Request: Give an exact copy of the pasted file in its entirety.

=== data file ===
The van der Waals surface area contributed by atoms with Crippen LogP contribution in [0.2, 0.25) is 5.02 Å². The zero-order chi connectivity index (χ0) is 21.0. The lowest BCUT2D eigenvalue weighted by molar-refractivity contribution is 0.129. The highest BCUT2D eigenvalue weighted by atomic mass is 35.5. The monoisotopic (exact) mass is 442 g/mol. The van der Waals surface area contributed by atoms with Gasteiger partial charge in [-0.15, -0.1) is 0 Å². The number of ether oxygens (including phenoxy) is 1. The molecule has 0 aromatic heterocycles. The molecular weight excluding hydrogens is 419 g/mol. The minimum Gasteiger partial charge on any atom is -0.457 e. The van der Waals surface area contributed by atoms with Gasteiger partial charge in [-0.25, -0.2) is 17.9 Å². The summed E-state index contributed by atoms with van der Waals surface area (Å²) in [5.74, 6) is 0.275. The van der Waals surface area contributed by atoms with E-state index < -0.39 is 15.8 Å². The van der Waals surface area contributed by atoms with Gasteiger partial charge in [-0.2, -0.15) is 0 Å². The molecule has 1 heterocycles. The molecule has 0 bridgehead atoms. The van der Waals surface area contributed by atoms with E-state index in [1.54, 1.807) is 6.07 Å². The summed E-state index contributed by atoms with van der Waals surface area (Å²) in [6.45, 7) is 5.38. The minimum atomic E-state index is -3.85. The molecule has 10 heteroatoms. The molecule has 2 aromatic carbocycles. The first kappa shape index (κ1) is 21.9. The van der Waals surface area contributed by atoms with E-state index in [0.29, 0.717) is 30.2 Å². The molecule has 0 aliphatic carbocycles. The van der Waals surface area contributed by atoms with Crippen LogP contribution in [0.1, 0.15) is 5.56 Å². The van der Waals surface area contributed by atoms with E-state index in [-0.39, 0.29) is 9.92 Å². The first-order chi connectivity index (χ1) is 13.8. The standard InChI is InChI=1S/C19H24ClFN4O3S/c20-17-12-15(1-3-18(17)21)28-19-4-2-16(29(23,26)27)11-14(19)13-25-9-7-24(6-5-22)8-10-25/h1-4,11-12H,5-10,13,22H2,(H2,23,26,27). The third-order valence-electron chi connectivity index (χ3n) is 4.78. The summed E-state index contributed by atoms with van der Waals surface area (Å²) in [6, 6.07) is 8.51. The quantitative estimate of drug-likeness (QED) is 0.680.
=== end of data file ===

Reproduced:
The van der Waals surface area contributed by atoms with Crippen LogP contribution in [0.2, 0.25) is 5.02 Å². The zero-order chi connectivity index (χ0) is 21.0. The lowest BCUT2D eigenvalue weighted by molar-refractivity contribution is 0.129. The highest BCUT2D eigenvalue weighted by atomic mass is 35.5. The monoisotopic (exact) mass is 442 g/mol. The van der Waals surface area contributed by atoms with Gasteiger partial charge in [-0.15, -0.1) is 0 Å². The number of ether oxygens (including phenoxy) is 1. The molecule has 0 aromatic heterocycles. The molecular weight excluding hydrogens is 419 g/mol. The minimum Gasteiger partial charge on any atom is -0.457 e. The van der Waals surface area contributed by atoms with Gasteiger partial charge in [-0.25, -0.2) is 17.9 Å². The summed E-state index contributed by atoms with van der Waals surface area (Å²) in [5.74, 6) is 0.275. The van der Waals surface area contributed by atoms with E-state index < -0.39 is 15.8 Å². The van der Waals surface area contributed by atoms with Gasteiger partial charge in [-0.2, -0.15) is 0 Å². The molecule has 1 heterocycles. The molecule has 0 bridgehead atoms. The van der Waals surface area contributed by atoms with E-state index in [1.54, 1.807) is 6.07 Å². The summed E-state index contributed by atoms with van der Waals surface area (Å²) in [6.45, 7) is 5.38. The minimum atomic E-state index is -3.85. The molecule has 10 heteroatoms. The molecule has 2 aromatic carbocycles. The first kappa shape index (κ1) is 21.9. The van der Waals surface area contributed by atoms with E-state index in [0.29, 0.717) is 30.2 Å². The molecule has 0 aliphatic carbocycles. The van der Waals surface area contributed by atoms with Crippen LogP contribution in [0.1, 0.15) is 5.56 Å². The van der Waals surface area contributed by atoms with E-state index in [-0.39, 0.29) is 9.92 Å². The first-order chi connectivity index (χ1) is 13.8. The standard InChI is InChI=1S/C19H24ClFN4O3S/c20-17-12-15(1-3-18(17)21)28-19-4-2-16(29(23,26)27)11-14(19)13-25-9-7-24(6-5-22)8-10-25/h1-4,11-12H,5-10,13,22H2,(H2,23,26,27). The third-order valence-electron chi connectivity index (χ3n) is 4.78. The summed E-state index contributed by atoms with van der Waals surface area (Å²) in [6, 6.07) is 8.51. The quantitative estimate of drug-likeness (QED) is 0.680.